Co-host Sally Dominguez looks beyond battery-powered vehicles, opening the door to a future featuring hydrogen, “paste”, and ammonia-powered engines. This diverse transition from fossil fuels enables a range of new vehicles for all of the ways we’ll live and work in the decades to come.
Sally’s new book EPIC Resilience is a great guide to staying match-fit in an ever changing world. Grab a copy here!
Special correspondent Drew Smith explores a European car market that appears to have reached a tipping point in sales of electric vehicles. Is it real? Is it sustainable? Can the power grid handle all those new EVs?
Drew asks the experts – and gets some surprising answers.
Drew co-authors the amazing ‘Looking Out’ newsletter – read the latest one here.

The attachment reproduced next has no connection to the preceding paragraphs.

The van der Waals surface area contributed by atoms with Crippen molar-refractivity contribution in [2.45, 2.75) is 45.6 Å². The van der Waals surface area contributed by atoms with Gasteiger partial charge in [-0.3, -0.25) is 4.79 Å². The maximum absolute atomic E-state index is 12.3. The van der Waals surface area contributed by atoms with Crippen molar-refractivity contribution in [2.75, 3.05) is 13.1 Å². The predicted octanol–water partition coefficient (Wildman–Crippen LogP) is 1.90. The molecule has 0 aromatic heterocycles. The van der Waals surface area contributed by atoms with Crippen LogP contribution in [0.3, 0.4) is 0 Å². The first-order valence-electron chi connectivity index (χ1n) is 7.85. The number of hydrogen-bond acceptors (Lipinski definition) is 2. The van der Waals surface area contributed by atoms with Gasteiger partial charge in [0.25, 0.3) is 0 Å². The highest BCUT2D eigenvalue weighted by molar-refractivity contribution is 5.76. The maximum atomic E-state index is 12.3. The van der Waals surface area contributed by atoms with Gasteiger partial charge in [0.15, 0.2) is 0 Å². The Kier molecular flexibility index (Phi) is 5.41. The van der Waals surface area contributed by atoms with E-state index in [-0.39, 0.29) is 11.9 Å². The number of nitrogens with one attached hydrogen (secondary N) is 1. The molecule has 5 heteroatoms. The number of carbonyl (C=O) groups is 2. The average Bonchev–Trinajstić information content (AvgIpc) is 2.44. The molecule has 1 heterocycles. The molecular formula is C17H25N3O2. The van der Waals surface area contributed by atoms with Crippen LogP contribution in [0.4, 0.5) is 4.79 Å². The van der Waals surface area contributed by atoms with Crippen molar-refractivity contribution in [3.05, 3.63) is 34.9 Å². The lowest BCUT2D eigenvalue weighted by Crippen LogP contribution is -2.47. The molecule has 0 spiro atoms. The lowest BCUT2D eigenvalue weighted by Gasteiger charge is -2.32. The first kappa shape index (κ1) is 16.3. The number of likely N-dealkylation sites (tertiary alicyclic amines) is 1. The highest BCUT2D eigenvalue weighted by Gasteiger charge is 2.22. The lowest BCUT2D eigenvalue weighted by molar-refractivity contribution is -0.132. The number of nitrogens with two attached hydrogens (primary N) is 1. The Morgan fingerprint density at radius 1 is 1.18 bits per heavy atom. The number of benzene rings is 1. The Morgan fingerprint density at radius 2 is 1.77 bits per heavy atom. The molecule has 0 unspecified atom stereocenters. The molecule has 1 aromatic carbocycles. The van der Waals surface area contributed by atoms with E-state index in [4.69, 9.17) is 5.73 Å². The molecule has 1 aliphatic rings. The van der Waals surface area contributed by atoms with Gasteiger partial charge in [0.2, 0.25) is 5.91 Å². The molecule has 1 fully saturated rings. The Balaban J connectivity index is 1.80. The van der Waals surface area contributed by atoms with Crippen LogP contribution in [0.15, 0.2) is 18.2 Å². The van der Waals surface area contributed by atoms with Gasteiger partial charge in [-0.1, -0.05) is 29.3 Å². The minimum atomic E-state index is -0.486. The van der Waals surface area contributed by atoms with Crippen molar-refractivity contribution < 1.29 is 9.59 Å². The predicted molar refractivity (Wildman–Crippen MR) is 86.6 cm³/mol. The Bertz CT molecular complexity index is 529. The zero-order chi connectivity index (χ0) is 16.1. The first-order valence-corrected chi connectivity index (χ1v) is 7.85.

Apps have turned us into ride-sharing, route-planning, ‘micromobility’ experts. We’re all passengers now, with more options than ever before.
LEK Partner Mark Streeting is an expert in ‘mobility-as-a-service’, a new term for the kind of seamless end-to-end transportation pioneered by Uber…
Special correspondent Drew Smith spoke with ZipCar co-founder Robin Chase about how the city has been defined by cars – and what it means to move past that into the age of passengers.
And co-host Sally Dominguez found an intriguing Chinese startup – Grove Hydrogen Automotive – building hydrogen-fuel-cell powered vehicles and offering them to drivers on a ‘subscription’ basis – as a path toward jump-starting hydrogen fueling infrastructure throughout the nation.
Tesla drove electric vehicles from impractical to inevitable. Powertrains will soon feature a mix of hydrocarbons, hydrogen – and batteries.
Co-host Sally Dominguez toured China in a hydrogen-fueled Mercedes:
The history of the automobile isn’t exactly the history of petrol – even if that’s what Carl Benz used in his internal combustion engine, there have always been lots of alternatives, including the Stanley ‘Steamer’:
The London Electrobus Company pioneered electric public transport over a hundred years ago – promoting itself as the cleaner alternative on London’s dirty streets: